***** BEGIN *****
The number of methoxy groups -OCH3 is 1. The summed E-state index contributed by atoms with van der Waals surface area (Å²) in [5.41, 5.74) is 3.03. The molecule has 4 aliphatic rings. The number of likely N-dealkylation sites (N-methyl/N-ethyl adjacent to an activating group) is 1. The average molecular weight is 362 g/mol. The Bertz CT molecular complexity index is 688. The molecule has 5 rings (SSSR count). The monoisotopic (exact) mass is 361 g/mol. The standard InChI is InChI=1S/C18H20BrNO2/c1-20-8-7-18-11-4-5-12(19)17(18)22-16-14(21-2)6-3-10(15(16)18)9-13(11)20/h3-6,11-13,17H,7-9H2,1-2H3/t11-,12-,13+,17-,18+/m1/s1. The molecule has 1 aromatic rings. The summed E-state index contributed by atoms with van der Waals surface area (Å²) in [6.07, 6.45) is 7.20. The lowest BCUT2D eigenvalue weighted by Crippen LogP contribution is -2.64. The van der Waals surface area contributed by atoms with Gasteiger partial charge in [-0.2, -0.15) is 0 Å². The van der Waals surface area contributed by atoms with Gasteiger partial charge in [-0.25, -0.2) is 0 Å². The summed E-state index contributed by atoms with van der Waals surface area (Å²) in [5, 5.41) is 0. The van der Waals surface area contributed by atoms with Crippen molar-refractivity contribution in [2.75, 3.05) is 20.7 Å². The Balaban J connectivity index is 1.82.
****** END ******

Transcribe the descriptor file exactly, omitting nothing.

The number of methoxy groups -OCH3 is 1. The summed E-state index contributed by atoms with van der Waals surface area (Å²) in [5.41, 5.74) is 3.03. The molecule has 4 aliphatic rings. The number of likely N-dealkylation sites (N-methyl/N-ethyl adjacent to an activating group) is 1. The average molecular weight is 362 g/mol. The Bertz CT molecular complexity index is 688. The molecule has 5 rings (SSSR count). The monoisotopic (exact) mass is 361 g/mol. The standard InChI is InChI=1S/C18H20BrNO2/c1-20-8-7-18-11-4-5-12(19)17(18)22-16-14(21-2)6-3-10(15(16)18)9-13(11)20/h3-6,11-13,17H,7-9H2,1-2H3/t11-,12-,13+,17-,18+/m1/s1. The molecule has 1 aromatic rings. The summed E-state index contributed by atoms with van der Waals surface area (Å²) in [6.07, 6.45) is 7.20. The lowest BCUT2D eigenvalue weighted by Crippen LogP contribution is -2.64. The van der Waals surface area contributed by atoms with Gasteiger partial charge in [-0.2, -0.15) is 0 Å². The van der Waals surface area contributed by atoms with Gasteiger partial charge in [-0.25, -0.2) is 0 Å². The summed E-state index contributed by atoms with van der Waals surface area (Å²) in [5, 5.41) is 0. The van der Waals surface area contributed by atoms with Crippen molar-refractivity contribution in [2.75, 3.05) is 20.7 Å². The Balaban J connectivity index is 1.82.